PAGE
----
If you retain them, they are retained.”

…But what if it’s really the people we’re meant to hold onto? What if it’s about holding people in community, holding them in relationship, about not allowing them to become isolated or ostracized? Isn’t that what forgiveness means?

On the evening of that day when the tomb was empty, the first day, when Jesus appeared to the disciples, Thomas was absent. In the days that followed, the disciples kept on saying to Thomas, “We have seen the Lord!” They held Thomas close, even when he couldn’t believe without seeing for himself.

We are called to hold each other in relationship, too – when relationships get fractured and when faith falters. When people become isolated….We’re called to hold each other in community, even when we can’t be present to one another. To hold onto the ones who are grieving or lonely. Don’t let go of the ones who experience depression or other forms of mental illness.

The gift of the Spirit equips us to continue Jesus’ presence in the world, to draw us back to God and relationship with one another. Each of us has gifts that contribute to the whole.

One of Glen’s gifts is his sensitivity to those who are grieving. He and others on the grief ministry team reach out to those who have lost a loved one, blessing them with compassion and a listening ear.

Mike has a heart for the ones who are lonely, so he brings communion to members who can’t be here. On communion Sundays, he comes forward at the end of the communion liturgy to receive the bread and wine to deliver to other members of the body of Christ who are hungry for the holy meal, keeping them connected with this community they love.

Others of you bring food or books, make phone calls, or go to doctor’s appointments. All of it matters.

Isolation is a sneaky thing. It silently cuts us off from one another.

Relationships that had been meaningful and life-giving fade.  

Some of us experience declining physical health now, and mobility is changing.

Some of us struggle with mental health, or perhaps support a loved one with mental illness. Did you know that one in five adults in America experiences mental illness in a given year? Because of stigma and lament and shaming and blaming, there’s often isolation that accompanies mental illness, too. As hard as it is, we are called to accompany people through mental illness.

Each year, the National Alliance on Mental Illness designates May as mental health awareness month, and our mental health ministry has opportunities for us to learn and grow in awareness.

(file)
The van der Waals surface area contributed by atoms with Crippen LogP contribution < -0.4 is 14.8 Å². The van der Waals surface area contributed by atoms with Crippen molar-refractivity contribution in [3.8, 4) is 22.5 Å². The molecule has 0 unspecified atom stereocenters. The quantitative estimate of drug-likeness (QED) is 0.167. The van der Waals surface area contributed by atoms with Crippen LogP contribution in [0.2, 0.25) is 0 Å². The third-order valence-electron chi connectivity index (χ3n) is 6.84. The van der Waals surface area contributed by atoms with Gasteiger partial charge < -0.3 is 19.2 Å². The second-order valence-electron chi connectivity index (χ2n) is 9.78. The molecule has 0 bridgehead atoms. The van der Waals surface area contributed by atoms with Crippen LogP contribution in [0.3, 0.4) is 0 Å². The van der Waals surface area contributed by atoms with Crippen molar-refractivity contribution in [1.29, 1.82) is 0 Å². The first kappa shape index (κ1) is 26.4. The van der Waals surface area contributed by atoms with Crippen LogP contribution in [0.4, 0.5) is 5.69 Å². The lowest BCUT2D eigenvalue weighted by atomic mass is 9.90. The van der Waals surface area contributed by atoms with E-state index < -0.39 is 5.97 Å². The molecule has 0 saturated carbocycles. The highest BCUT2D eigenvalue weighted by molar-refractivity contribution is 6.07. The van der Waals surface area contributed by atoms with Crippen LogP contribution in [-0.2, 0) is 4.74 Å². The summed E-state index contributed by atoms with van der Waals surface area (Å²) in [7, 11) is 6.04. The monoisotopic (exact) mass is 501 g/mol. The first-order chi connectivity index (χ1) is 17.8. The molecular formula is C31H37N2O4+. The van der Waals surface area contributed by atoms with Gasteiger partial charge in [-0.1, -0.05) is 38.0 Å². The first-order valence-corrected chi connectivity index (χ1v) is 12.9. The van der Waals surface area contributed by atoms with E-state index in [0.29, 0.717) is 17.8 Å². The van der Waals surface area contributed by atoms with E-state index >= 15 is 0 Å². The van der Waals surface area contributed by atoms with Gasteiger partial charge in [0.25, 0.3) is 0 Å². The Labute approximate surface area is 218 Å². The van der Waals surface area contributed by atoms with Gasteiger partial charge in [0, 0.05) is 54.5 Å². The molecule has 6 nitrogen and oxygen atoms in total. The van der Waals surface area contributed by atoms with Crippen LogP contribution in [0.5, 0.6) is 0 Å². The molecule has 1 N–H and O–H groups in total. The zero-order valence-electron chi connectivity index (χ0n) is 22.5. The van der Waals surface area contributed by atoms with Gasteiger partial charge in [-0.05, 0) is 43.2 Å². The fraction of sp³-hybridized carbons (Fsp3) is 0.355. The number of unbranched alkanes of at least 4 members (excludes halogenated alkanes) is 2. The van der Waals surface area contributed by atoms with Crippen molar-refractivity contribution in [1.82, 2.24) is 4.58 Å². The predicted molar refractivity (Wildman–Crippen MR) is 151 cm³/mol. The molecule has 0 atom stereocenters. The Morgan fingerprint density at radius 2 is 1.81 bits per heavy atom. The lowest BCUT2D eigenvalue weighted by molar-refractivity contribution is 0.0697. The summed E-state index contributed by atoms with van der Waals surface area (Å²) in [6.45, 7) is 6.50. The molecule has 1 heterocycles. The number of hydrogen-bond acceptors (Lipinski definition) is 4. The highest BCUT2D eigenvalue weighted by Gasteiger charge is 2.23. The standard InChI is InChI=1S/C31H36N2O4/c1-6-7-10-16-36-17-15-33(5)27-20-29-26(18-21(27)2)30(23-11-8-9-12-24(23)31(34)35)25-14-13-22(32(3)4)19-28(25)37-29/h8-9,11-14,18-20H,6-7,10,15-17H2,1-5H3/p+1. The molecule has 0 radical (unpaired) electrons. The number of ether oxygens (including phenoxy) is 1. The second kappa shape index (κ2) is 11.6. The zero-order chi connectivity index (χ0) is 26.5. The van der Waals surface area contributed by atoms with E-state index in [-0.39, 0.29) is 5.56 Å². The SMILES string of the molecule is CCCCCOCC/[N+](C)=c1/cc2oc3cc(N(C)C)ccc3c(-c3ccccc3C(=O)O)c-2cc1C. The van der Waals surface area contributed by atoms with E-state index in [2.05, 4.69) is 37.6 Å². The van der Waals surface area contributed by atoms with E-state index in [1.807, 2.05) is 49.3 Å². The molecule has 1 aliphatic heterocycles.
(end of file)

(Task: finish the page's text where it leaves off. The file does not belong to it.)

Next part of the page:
• On Wednesday night, we’ll show a movie here in Minnetonka. (Running from Crazy, a documentary on the Hemingway family’s history with mental illness)
  • On Tuesday of next week in Minneapolis, there will be a speaker and panel discussion on addiction and mental illness.

The latest copy of Living Lutheran features mental illness, and the ELCA has produced a helpful statement called, “The Body of Christ and Mental Illness.”*

Thomas wasn’t asking for anything the others hadn’t received. He needed his own experience of Jesus. So Jesus came to him and said, “Look, see, feel; here are the marks of my suffering.”

Jesus meets us in our own human experience and says, even in your darkest days, I am there, loving you and guiding you, drawing you back to the One who loves you, the One who knows you by name and calls you beloved. Sometimes he is revealed to us in Scripture. Sometimes we see him in the eyes of others.

Who do you know that needs your prayers? Who do you know that needs your companionship to stay in relationship, to experience the story of God’s saving love in Jesus?

Jesus fills us with his Spirit and calls us to continue his work in the world of drawing all people to God. Jesus calls us to bring peace and healing, to hold onto one another.

We tell the story of Jesus’ resurrection again and again because it has the power to save us, to give life in his name.

Like the disciples, we’re called to hold onto each other while God continues to work in us, breaking through fear and a myriad of barriers we place between us.

Like Thomas, we know that death changes things – that resurrection is not a return to the way things used to be. But resurrection means there’s way forward, a way toward healing and wholeness, to something new. And with Thomas, we are invited to trust that Jesus will keep showing up…

…alive and with a body that bears that marks of his suffering and great love for the world, revealed in Scripture and through his body in this place. Amen.


*ELCA statement, “The Body of Christ and Mental Illness.”